“No longer caged, I’m sprouting my wings and defying gravity.” – Carey Parker
“And nobody in all of Oz, no wizard that there is or was, is ever gonna bring me down!” – Elphaba Thropp
Thank you to Bloomsbury for sending me an ARC.
Synopsis: Carey Parker wants to be a diva, much like their idol, Mariah Carey. Carey has the voice to make it big, and to stun audiences, but Carey holds back from singing their heart out. A past incident with a homophobic classmate, their grandmother’s dementia, and a fractured friendship weigh heavily on their mind and heart. And then Carey meets Cris, someone who sees Carey as they are. With Cris’s encouragement, Carey auditions for the part of Elphaba, the Wicked Witch of the West, in their high school’s production of Wicked. With Carey now in a literal spotlight, more prejudice is revealed at their school causing Carey and their friends to action.
Review: First things first, this book is amazing, and everyone should give Steven and Carey a standing ovation. Flipping the chapters between pronouns is an amazing touch that brings Carey to life and reminds cisgender readers like me the importance of using the right pronouns and respecting a person’s identity. Steven uses this book to portray another side of queer trauma while also showing queer joy. Steven has a lot of elements in this book, some major and some minor, but all important. From the queerphobia and prejudice Carey and others face at their school, to the realization that Carey has certain privileges. What I loved most about this book was that Carey again and again, finds the courage, whether from their friends, or from Mariah, to use their voice to either speak out or sing out. And as Carey learns, once they are flying, no one can bring them down.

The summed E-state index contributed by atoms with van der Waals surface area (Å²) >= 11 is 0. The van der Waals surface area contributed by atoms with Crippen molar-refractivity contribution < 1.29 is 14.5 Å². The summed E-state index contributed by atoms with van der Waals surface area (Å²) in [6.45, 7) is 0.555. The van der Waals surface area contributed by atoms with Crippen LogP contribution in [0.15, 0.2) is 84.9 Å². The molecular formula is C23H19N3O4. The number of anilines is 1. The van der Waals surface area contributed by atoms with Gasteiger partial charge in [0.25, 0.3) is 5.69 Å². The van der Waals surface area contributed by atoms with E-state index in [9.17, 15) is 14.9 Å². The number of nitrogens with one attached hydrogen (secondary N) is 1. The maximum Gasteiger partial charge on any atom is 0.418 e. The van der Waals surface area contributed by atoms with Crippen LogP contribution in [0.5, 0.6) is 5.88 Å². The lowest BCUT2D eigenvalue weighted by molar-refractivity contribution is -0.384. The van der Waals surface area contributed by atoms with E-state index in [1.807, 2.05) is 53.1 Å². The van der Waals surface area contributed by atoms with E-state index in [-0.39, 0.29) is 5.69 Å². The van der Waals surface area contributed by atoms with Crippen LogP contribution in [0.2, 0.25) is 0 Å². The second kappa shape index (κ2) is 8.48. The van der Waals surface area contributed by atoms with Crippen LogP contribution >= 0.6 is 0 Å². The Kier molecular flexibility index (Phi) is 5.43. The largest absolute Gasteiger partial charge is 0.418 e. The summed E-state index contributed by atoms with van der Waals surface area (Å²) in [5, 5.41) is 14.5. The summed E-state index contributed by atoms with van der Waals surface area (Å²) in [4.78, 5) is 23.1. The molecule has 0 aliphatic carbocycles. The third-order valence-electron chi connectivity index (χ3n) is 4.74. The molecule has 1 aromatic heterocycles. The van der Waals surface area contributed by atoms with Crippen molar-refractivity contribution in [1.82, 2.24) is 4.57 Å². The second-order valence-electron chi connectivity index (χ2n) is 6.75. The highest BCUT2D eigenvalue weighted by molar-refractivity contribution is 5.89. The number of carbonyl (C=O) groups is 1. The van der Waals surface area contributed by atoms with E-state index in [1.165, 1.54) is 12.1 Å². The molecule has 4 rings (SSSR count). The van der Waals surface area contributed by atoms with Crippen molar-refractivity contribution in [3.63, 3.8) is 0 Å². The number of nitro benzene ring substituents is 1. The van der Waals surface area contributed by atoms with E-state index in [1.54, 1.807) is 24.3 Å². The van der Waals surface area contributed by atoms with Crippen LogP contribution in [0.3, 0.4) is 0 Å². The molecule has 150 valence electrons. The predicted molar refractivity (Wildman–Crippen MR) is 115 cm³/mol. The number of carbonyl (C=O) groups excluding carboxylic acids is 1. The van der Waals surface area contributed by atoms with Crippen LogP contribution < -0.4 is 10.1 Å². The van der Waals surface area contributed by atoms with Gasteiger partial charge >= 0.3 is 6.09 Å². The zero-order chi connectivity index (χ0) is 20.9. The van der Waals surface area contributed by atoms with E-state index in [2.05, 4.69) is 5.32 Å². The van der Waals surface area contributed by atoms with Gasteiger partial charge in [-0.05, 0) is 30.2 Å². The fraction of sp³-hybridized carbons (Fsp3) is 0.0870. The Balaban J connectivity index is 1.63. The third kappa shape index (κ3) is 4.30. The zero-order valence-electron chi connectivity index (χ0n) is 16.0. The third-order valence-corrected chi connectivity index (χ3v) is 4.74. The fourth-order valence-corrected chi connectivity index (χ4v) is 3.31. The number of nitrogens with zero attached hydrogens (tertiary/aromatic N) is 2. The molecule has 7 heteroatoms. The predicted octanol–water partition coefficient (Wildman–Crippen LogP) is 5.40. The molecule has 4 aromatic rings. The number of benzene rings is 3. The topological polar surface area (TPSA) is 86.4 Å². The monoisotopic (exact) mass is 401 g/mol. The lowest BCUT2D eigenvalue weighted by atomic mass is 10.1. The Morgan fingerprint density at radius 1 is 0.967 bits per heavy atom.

There are two parts to this book that really resonated with me, the use of Wicked as the high school musical, and Carey’s grandmother.
Wicked: When each of my siblings became a b’nei mitzvah, my aunt and uncle would take them to see a musical on Broadway. When my bar mitzvah was approaching in 2004, it was my turn. They took me to see a musical that was relatively new, about a girl with a green skin. Yes, they took me to see Wicked. And I fell in love with it. The music and the story, I love a good origin story. Of course, I had to read the book that it was based on as well as the subsequent books in The Wicked Years series by Gregory Maguire.
Carey’s grandmother: In the last ten years of her life, possibly more, my dad’s mom was bedridden. When I was in high school, and after my grandfather passed away, she came to live with me and my parents. She hardly spoke, and it wasn’t always certain if she understood who was standing in front of her or if she knew what was going on. It was very difficult to see her like that. When I was in college, my parents had her moved to a nursing home, and in my senior year she passed away. I never had the relationship with any of my grandparents like Carey had with their grams, but I can understand that struggle of seeing someone you care about slowly deteriorate.
Release date: March 9th, 2021; Bloomsbury
Page count: 384
Genre: Fantasy, Contemporary, LGBTQ+
Audience: Young Adult